Civil & Criminal Liability for Audio Video Recordings
The following is a guest blog post by Randolf H. Wolf. The views expressed are the opinions of the author and do not reflect those of the Law Office of James Alston.
If you plan to secretly record someone, either by audio or video, you should be aware that there are federal and state laws that may limit your ability to do so. These laws may not only expose you to the risk of criminal prosecution, they also may give the person being recorded a civil claim for money damages.
Audio recordings will be treated under regular wiretapping laws. Federal law allows the recording of an oral communication with the consent of at least one party to the conversation. A majority of the states (38 states and the District of Columbia) have adopted wiretapping statutes based on the federal law. These laws are referred to as “one-party consent” statutes. Under these statutes, a party to a conversation can legally record it. Although these statutes require only one party to consent to the recording of a conversation, they explicitly do not protect recordings that are done for a “criminal or tortious purpose.”
Twelve states require the consent of all parties to a conversation to record it. These laws are referred to as “all-party consent” statutes. Those jurisdictions include: California, Connecticut, Florida, Illinois, Maryland, Massachusetts, Michigan, Montana, Nevada, New Hampshire, Pennsylvania, and Washington. Thus, if the person being recorded did not consent, the recording would violate the laws of those twelve states.
With respect to video recordings, the laws of 13 states expressly prohibit the unauthorized installation or use of cameras in private places. In Alabama, Arkansas, California, Delaware, Georgia, Hawaii, Kansas, Maine, Michigan, Minnesota, New Hampshire, South Dakota and Utah, installation or use of any device for photographing, observing or overhearing events or sounds in a private place without the permission of the people recorded or observed is against the law. A private place is one where a person may reasonably expect to be safe from unauthorized surveillance. Generally speaking, if a defendant intruded into someone’s seclusion in a place they expect privacy (e.g., a bathroom or their bedroom) this element will be met.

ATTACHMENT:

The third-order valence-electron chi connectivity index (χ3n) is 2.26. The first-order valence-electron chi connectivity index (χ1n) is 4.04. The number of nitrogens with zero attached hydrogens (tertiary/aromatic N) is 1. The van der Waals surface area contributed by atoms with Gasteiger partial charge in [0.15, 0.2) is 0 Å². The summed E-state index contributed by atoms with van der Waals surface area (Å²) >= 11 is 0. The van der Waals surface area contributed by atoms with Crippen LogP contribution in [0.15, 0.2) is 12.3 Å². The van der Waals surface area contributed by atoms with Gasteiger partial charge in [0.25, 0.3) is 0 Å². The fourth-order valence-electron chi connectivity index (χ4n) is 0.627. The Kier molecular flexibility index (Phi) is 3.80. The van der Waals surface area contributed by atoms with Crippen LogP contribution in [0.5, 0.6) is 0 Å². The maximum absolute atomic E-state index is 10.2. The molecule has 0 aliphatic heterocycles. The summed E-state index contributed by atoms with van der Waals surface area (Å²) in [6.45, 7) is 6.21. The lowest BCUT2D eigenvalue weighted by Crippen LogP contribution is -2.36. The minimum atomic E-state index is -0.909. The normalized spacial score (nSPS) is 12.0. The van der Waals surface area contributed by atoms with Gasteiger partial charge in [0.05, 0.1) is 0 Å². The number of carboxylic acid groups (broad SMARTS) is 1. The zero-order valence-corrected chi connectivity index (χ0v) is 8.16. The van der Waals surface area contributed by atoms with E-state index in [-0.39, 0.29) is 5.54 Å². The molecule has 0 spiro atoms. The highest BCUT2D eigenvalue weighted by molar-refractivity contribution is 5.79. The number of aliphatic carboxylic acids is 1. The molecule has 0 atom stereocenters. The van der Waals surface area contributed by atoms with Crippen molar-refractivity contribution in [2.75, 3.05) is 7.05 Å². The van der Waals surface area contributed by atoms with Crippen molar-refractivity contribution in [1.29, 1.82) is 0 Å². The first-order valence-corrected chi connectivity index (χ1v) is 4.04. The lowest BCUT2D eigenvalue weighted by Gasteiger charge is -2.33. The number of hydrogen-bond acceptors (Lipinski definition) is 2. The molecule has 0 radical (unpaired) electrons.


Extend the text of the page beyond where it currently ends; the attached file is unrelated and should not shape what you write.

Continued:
The law provides the “most heightened” protection to the privacy interests of individuals in their home. Thus, filming an individual in their home is a risky venture. The fact that the recording took place in a common area, such as a living room, might negate any reasonable expectation of privacy, however. With respect to the videotape of an individual in a motor vehicle, on the other hand, a court would most likely find that the individual did not have a reasonable expectation of privacy, so long as the vehicle was not located in a secluded location that was not in public view when the recording took place
Several states have laws prohibiting the use of hidden cameras only in certain circumstances, such as in locker rooms or restrooms, or for the purpose of viewing a person in a state of partial or full nudity. For example, it is illegal in Illinois to “videotape, photograph, or film” people without their consent in “a restroom, tanning bed, or tanning salon, locker room, changing room or hotel bedroom.” The federal government does not have a hidden camera law.
In addition to constituting a criminal offense, the distribution or dissemination of a recording may open the door to various civil actions, such as invasion of privacy, publication of private facts, and intrusion. The recognition of these causes of action varies widely by state. Thus, individuals should check applicable law before releasing a recording.